r Letter From Eastie: Girl Fight.
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Collaged view of Boston, from East Boston

Letter From Eastie

News and other items from East Boston, Massachusetts.

Saturday, April 16, 2005

Girl Fight.

This article from the Boston Globe starts off as an article about teenage girls fighting on the T (Forest Hills and Ruggles):
Last week, a 14-year-old Dorchester girl was beaten, robbed, and left sprawled across the train tracks at the MBTA station in Milton. Four 15-year-old girls were arrested.

Then, on Tuesday, two teenage sisters were arrested at Forest Hills after an assault on a 17-year-old girl. All three teenagers are students at West Roxbury High School, MBTA spokesman Joe Pesaturo said. The victim was punched in the face repeatedly and struck with an umbrella, Pesaturo said. She was taken to Children's Hospital with cuts on her head, face, and hands.

On Wednesday, a group of girls brawled at Ruggles Station. Yesterday, officials said, several teenage girls were detained at Forest Hills Station after an MBTA officer found a knife. A 14-year-old girl told an officer she was preparing to use the knife in a fight with a 16-year-old, a T official said.

Today, the transit police and other police agencies plan to saturate Forest Hills Station after school lets out. ''You have kids from as far as East Boston coming through Forest Hills," said MBTA police Detective Shirley Ostine, who is one of the officers involved in the effort. ''You're bound to find somebody who has a beef with somebody else."

Ostine said the problem is made worse because so many teenagers descend at once on the transit system, which T officials said was not designed to transport all of the schoolchildren it takes to and from school. New programs are needed to contend with the crowds of often feuding teens, they said.
Then the articles winds up by talking about anti-violence initiatives in general in East Boston:
Meanwhile, Menino's B-SMART initiative, which aims to tackle violence by addressing quality-of-life issues, is now about four months old. Yesterday in East Boston, officials from the mayor's office, the Police Department, inspectional services, and other agencies exchanged ideas and criticisms about neighborhood problems.

Inspectional services officers talked with police about which corners have the most gang graffiti. Police described a new patrol initiative they call ''Operation Criss Cross," which they said floods the high-crime Eagle Hill area with six daily patrols by uniformed and plainclothes officers.

One East Boston resident at the meeting told police he called in news of a fight and a station dispatcher hung up on him without getting a description of the alleged gang members involved. East Boston police district Captain Robert Cunningham asked what time the call was made and pledged to discipline the officer who answered.

Larry Mayes, the city's chief of human services, said the meetings are designed for just this type of give and take.

''I hope it will give a greater level of service to the residents of Boston," Mayes said.

I don't really know how widespread this problem is, or if there just happened to be a bunch of incidents that all took place within the space of a week so everyone is getting hyped up about it. I know there has been a definite trend of increasing violence/crime perpetrated by girls and women for years. It seems to me that if the problem is about having too many kids all on the T at the same time, (I'm assuming at the before/after school commuting times) then isn't it a little bit late in the school year to try and combat this? It's almost summer and then there will be a whole new dynamic--not necessarily better, but different. The article is unclear as to whether these attacks are related, like part of some gang activity, or if it's just random. (The implication is that the incidents are unrelated.) When I was growing up girls would fight all the time. I spent my Freshmen year (1988-89) at Christopher Columbus in the North End and some of those girls would kick anyone's ass. I once saw a girl punch another girl's tooth out in the girls' bathroom. The knife in one of the stories is the really disturbing part. I find with this type of story that there is a little bit of "Oh my God, girls are fighting!" Like that is the most shocking or worst thing that could ever happen. Violence is violence. It doesn't matter who perpetuates it. I wish the Globe would do a little bit more work and perhaps provide us with an understanding of why violence among girls is rising. Girls Inc. has some great fact sheets available online in pdf format about girls and violence:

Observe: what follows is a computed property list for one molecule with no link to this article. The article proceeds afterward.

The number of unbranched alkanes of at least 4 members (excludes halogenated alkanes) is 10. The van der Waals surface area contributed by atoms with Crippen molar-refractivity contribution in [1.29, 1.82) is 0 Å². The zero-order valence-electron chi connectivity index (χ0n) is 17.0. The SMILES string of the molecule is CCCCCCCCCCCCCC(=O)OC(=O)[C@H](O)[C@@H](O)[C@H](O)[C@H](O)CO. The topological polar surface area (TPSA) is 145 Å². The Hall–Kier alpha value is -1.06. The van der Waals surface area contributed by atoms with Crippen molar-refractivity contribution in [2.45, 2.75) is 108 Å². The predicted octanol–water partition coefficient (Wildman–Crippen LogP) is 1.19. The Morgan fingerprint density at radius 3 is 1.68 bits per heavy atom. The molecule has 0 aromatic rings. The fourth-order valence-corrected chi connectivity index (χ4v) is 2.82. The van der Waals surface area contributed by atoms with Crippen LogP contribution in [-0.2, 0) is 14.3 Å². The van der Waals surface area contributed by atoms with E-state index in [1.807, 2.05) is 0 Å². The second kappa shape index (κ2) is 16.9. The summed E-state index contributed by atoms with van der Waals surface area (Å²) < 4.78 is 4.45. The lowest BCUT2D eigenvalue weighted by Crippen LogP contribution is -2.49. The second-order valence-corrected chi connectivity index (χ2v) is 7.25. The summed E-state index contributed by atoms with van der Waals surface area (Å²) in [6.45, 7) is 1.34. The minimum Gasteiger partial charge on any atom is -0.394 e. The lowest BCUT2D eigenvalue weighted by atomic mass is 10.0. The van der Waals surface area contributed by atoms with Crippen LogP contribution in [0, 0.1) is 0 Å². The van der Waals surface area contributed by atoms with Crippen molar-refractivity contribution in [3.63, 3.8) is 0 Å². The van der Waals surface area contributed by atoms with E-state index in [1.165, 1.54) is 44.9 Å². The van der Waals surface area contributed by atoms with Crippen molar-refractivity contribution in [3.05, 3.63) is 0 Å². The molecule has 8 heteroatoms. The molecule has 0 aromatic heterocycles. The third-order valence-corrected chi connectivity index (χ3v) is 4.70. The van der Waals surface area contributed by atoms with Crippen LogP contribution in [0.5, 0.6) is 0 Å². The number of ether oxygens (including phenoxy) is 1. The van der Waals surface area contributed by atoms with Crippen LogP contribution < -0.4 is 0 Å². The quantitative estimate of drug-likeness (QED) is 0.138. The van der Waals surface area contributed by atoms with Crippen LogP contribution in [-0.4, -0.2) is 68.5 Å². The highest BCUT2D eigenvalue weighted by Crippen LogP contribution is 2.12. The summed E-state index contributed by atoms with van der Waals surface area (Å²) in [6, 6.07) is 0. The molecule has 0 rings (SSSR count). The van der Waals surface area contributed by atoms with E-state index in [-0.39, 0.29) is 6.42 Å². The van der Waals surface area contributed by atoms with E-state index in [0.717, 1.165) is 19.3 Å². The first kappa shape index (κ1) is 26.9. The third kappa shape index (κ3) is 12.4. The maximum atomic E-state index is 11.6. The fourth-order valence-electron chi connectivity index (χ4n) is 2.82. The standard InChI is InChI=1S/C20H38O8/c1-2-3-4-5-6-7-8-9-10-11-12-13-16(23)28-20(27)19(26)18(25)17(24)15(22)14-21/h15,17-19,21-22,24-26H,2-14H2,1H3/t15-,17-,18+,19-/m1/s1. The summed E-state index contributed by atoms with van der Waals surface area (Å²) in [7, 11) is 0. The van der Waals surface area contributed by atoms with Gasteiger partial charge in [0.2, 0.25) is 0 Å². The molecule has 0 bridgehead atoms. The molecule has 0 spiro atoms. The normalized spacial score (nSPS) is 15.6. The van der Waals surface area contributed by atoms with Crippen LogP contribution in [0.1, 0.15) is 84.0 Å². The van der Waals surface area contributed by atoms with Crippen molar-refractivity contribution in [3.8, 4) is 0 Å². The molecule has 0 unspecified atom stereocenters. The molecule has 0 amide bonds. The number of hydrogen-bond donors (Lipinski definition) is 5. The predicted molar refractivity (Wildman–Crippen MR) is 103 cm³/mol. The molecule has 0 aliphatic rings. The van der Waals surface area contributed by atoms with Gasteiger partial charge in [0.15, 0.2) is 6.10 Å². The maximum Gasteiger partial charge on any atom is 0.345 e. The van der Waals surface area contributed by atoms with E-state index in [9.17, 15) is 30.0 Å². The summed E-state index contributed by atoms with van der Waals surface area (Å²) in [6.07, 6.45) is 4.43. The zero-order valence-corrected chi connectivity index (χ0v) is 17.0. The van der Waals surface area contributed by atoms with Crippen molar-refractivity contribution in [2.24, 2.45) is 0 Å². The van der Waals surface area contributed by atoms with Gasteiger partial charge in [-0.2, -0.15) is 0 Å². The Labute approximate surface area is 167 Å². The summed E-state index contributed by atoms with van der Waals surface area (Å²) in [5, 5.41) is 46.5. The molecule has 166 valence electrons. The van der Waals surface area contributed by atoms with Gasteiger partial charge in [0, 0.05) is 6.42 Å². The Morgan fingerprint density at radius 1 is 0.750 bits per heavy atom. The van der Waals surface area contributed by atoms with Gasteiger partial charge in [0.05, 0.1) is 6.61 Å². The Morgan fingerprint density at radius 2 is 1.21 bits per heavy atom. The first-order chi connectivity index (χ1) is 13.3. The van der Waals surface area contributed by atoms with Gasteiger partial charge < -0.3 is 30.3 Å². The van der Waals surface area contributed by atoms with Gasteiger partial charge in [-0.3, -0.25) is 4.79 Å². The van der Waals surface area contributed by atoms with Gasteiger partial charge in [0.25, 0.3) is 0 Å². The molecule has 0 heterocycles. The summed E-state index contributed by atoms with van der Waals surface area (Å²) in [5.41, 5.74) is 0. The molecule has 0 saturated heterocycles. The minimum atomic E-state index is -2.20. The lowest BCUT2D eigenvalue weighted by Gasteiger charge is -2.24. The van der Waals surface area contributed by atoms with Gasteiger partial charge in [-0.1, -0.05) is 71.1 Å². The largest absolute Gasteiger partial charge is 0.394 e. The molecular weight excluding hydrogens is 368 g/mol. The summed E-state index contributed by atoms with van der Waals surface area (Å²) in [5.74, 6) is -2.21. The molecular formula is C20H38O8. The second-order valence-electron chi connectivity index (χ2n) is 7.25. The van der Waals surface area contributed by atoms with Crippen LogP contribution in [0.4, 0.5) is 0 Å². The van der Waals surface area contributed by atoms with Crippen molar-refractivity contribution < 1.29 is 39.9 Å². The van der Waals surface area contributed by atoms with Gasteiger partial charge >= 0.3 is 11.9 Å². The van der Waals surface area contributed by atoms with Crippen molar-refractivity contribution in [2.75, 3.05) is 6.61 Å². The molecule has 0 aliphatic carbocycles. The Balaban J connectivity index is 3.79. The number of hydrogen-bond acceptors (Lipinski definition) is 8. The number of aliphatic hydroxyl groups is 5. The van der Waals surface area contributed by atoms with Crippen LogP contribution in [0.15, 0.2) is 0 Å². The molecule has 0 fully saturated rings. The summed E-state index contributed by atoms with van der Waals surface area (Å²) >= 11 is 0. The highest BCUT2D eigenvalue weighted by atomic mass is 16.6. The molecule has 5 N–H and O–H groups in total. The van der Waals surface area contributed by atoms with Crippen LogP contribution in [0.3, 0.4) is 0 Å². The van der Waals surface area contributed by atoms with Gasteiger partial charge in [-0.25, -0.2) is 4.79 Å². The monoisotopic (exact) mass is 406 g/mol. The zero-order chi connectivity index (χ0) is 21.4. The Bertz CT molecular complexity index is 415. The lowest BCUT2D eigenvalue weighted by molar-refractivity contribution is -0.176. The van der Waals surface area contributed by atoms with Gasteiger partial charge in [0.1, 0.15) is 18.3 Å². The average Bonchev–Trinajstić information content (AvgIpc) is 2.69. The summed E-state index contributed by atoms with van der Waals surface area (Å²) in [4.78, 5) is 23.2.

Girls and Violence

Girls and Juvenile Justice

Girls and Violence and Juvenile Justice Resources (a bibliography)


  • At 11:45 PM, Anonymous Anonymous said…

    Let the young girls fight if they want to do it. More and more girls do fight now in school and in the streets. And why not?

    My mom said to me and my sister that we have to learn who to fight to defend us. If we fight, we will fight to win. My sister beat up a girl the other day, and our mom love it when we tell her that we have been in a fight and kick some ass.

    I have not seen my mom fight, but she say she will fight if she have to, and she is sure the she will beat up most of the moms in our class. I belive her and think she can.

    Mom tell us that girls fight also when she was a young girl.


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